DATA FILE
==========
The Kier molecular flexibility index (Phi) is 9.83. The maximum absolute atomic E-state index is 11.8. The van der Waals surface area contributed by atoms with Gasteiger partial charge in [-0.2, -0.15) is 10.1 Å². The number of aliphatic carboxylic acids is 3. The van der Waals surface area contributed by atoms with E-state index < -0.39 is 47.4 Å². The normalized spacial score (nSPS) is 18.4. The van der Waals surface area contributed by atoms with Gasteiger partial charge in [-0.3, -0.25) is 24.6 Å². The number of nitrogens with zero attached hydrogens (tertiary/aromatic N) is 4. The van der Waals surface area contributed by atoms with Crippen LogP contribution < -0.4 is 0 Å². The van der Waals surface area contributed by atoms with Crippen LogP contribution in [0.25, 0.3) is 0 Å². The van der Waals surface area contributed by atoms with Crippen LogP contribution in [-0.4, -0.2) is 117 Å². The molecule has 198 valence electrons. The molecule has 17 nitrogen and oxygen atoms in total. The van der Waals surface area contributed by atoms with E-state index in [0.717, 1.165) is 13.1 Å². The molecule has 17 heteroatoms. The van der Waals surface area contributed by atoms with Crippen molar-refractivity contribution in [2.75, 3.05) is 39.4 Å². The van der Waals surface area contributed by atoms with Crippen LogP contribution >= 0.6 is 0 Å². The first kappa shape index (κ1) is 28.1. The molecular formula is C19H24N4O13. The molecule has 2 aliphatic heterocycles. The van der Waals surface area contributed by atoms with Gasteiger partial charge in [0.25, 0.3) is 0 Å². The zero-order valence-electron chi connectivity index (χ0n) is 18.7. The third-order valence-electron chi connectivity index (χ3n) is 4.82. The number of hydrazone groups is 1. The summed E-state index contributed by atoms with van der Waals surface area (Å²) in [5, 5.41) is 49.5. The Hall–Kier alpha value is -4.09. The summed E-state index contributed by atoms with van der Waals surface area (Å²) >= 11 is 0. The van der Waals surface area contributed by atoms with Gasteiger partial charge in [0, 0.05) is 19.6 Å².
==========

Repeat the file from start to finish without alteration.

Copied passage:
The Kier molecular flexibility index (Phi) is 9.83. The maximum absolute atomic E-state index is 11.8. The van der Waals surface area contributed by atoms with Gasteiger partial charge in [-0.2, -0.15) is 10.1 Å². The number of aliphatic carboxylic acids is 3. The van der Waals surface area contributed by atoms with E-state index < -0.39 is 47.4 Å². The normalized spacial score (nSPS) is 18.4. The van der Waals surface area contributed by atoms with Gasteiger partial charge in [-0.3, -0.25) is 24.6 Å². The number of nitrogens with zero attached hydrogens (tertiary/aromatic N) is 4. The van der Waals surface area contributed by atoms with Crippen LogP contribution < -0.4 is 0 Å². The van der Waals surface area contributed by atoms with Crippen LogP contribution in [0.25, 0.3) is 0 Å². The van der Waals surface area contributed by atoms with Crippen LogP contribution in [-0.4, -0.2) is 117 Å². The molecule has 198 valence electrons. The molecule has 17 nitrogen and oxygen atoms in total. The van der Waals surface area contributed by atoms with E-state index in [0.717, 1.165) is 13.1 Å². The molecule has 17 heteroatoms. The van der Waals surface area contributed by atoms with Crippen molar-refractivity contribution in [2.75, 3.05) is 39.4 Å². The van der Waals surface area contributed by atoms with Crippen LogP contribution >= 0.6 is 0 Å². The first kappa shape index (κ1) is 28.1. The molecular formula is C19H24N4O13. The molecule has 2 aliphatic heterocycles. The van der Waals surface area contributed by atoms with Gasteiger partial charge in [0.25, 0.3) is 0 Å². The zero-order valence-electron chi connectivity index (χ0n) is 18.7. The third-order valence-electron chi connectivity index (χ3n) is 4.82. The number of hydrazone groups is 1. The summed E-state index contributed by atoms with van der Waals surface area (Å²) in [5, 5.41) is 49.5. The Hall–Kier alpha value is -4.09. The summed E-state index contributed by atoms with van der Waals surface area (Å²) >= 11 is 0. The van der Waals surface area contributed by atoms with Gasteiger partial charge in [0, 0.05) is 19.6 Å².